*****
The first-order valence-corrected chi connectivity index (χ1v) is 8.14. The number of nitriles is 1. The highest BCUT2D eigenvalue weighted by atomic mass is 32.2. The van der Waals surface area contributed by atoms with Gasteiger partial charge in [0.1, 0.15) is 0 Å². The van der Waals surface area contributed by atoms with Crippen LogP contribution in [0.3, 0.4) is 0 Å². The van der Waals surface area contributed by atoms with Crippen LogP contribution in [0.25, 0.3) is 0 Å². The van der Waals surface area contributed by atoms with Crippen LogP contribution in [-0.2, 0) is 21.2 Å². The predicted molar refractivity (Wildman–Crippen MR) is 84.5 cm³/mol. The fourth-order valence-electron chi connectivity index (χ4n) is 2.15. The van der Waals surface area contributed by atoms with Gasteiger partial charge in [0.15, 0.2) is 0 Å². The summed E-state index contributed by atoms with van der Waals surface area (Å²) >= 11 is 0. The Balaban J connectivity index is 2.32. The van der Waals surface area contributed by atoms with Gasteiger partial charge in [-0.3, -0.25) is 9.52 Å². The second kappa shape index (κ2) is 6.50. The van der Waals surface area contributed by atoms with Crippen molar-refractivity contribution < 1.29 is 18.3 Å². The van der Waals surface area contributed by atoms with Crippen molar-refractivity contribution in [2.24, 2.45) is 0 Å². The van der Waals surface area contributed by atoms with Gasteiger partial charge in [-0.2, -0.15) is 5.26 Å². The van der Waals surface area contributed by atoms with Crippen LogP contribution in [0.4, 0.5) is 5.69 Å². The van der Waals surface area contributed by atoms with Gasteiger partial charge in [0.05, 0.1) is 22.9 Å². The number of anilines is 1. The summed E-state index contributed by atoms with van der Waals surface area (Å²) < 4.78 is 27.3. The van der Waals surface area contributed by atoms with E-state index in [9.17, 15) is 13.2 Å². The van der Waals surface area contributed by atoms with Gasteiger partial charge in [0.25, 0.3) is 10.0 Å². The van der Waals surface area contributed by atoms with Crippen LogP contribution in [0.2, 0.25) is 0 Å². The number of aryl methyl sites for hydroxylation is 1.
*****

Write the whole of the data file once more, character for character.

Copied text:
The first-order valence-corrected chi connectivity index (χ1v) is 8.14. The number of nitriles is 1. The highest BCUT2D eigenvalue weighted by atomic mass is 32.2. The van der Waals surface area contributed by atoms with Gasteiger partial charge in [0.1, 0.15) is 0 Å². The van der Waals surface area contributed by atoms with Crippen LogP contribution in [0.3, 0.4) is 0 Å². The van der Waals surface area contributed by atoms with Crippen LogP contribution in [0.25, 0.3) is 0 Å². The van der Waals surface area contributed by atoms with Crippen LogP contribution in [-0.2, 0) is 21.2 Å². The predicted molar refractivity (Wildman–Crippen MR) is 84.5 cm³/mol. The fourth-order valence-electron chi connectivity index (χ4n) is 2.15. The van der Waals surface area contributed by atoms with Gasteiger partial charge in [0.15, 0.2) is 0 Å². The summed E-state index contributed by atoms with van der Waals surface area (Å²) >= 11 is 0. The Balaban J connectivity index is 2.32. The van der Waals surface area contributed by atoms with Gasteiger partial charge in [-0.3, -0.25) is 9.52 Å². The second kappa shape index (κ2) is 6.50. The van der Waals surface area contributed by atoms with Crippen molar-refractivity contribution < 1.29 is 18.3 Å². The van der Waals surface area contributed by atoms with Crippen molar-refractivity contribution in [2.24, 2.45) is 0 Å². The van der Waals surface area contributed by atoms with Gasteiger partial charge in [-0.2, -0.15) is 5.26 Å². The van der Waals surface area contributed by atoms with Crippen LogP contribution in [0.4, 0.5) is 5.69 Å². The van der Waals surface area contributed by atoms with Gasteiger partial charge in [0.05, 0.1) is 22.9 Å². The number of anilines is 1. The summed E-state index contributed by atoms with van der Waals surface area (Å²) < 4.78 is 27.3. The van der Waals surface area contributed by atoms with E-state index in [9.17, 15) is 13.2 Å². The van der Waals surface area contributed by atoms with Gasteiger partial charge in [0.25, 0.3) is 10.0 Å². The van der Waals surface area contributed by atoms with Crippen LogP contribution in [0.2, 0.25) is 0 Å². The number of aryl methyl sites for hydroxylation is 1.